“It was not a stroll in the park because I had to balance between performing for my club and coaching USIU in the national league, but I am happier we achieved something positive.”

His first call up to the national team for the Embakasi-based officer came in 2013 during the Olympic qualifiers in Bulawayo, Zimbabwe, as Kenya finished fourth.

Since then, he has been a consistent and dominant force in the side with his last outing coming last year during the Olympic qualifiers in South Africa.

In 2015, he featured for Dhaka Mariners, inspiring them to their maiden Bangladesh Premier League title as well as being voted the Most Valuable Player (MVP).

Okeyo, who has been coaching the USIU Ladies team since 2017, has transformed the team from the comforts of mid-table experience to title contenders.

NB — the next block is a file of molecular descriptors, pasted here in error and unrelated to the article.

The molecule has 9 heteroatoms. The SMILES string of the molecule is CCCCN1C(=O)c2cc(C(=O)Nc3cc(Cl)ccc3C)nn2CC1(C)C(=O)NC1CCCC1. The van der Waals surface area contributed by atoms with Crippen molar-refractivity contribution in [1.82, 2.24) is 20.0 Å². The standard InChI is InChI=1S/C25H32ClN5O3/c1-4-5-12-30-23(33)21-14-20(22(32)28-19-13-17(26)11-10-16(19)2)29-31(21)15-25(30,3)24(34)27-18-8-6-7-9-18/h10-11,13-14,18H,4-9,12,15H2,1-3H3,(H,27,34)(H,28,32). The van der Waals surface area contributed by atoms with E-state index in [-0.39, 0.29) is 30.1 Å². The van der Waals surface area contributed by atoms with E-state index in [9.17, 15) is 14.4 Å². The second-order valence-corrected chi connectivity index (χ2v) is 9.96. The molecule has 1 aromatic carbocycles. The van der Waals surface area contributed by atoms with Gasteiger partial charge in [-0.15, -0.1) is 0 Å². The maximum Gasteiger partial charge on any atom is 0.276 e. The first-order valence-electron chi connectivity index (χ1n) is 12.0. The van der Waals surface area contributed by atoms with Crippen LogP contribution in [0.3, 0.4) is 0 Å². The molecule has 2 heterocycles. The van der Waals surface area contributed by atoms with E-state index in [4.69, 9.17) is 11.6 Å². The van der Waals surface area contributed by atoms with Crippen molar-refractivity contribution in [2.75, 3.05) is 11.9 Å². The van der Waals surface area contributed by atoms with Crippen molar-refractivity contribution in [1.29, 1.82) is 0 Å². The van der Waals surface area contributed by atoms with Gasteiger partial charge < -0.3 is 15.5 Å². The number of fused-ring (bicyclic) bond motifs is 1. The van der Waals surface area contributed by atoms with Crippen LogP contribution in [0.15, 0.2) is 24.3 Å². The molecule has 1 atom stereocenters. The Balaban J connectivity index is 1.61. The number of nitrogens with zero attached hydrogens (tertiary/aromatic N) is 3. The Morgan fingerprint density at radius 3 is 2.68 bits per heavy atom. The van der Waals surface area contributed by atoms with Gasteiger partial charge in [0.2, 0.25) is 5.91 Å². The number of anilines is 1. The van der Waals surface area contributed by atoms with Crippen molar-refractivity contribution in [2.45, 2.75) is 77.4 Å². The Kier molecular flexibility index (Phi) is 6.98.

He has led his students to both the Kenya Universities Sports Association (KUSA) Nairobi Conference games and East Africa University games’ hockey titles three times in a row.

He was at his best again as Spartans finished fourth at the Africa Cup of Club Championship Trophy in 2018 and were ranked the best hockey university team on the continent.

He takes pride in scoring against South Africa during his international debut in 2013, a moment he treasures most in his career.

“It was magical to score at such a big stage during my first outing and to cap it off with another win against Ghana was just fantastic,” he said joyfully.

Even as he continues to gain recognition locally and internationally, he has his eyes set on coaching roles both at club level and the national team.

“Hockey has built the man in me and it will be fair for me to give more even after retiring and my goal is to nurture and coach other players,” he added.

The Standard Digital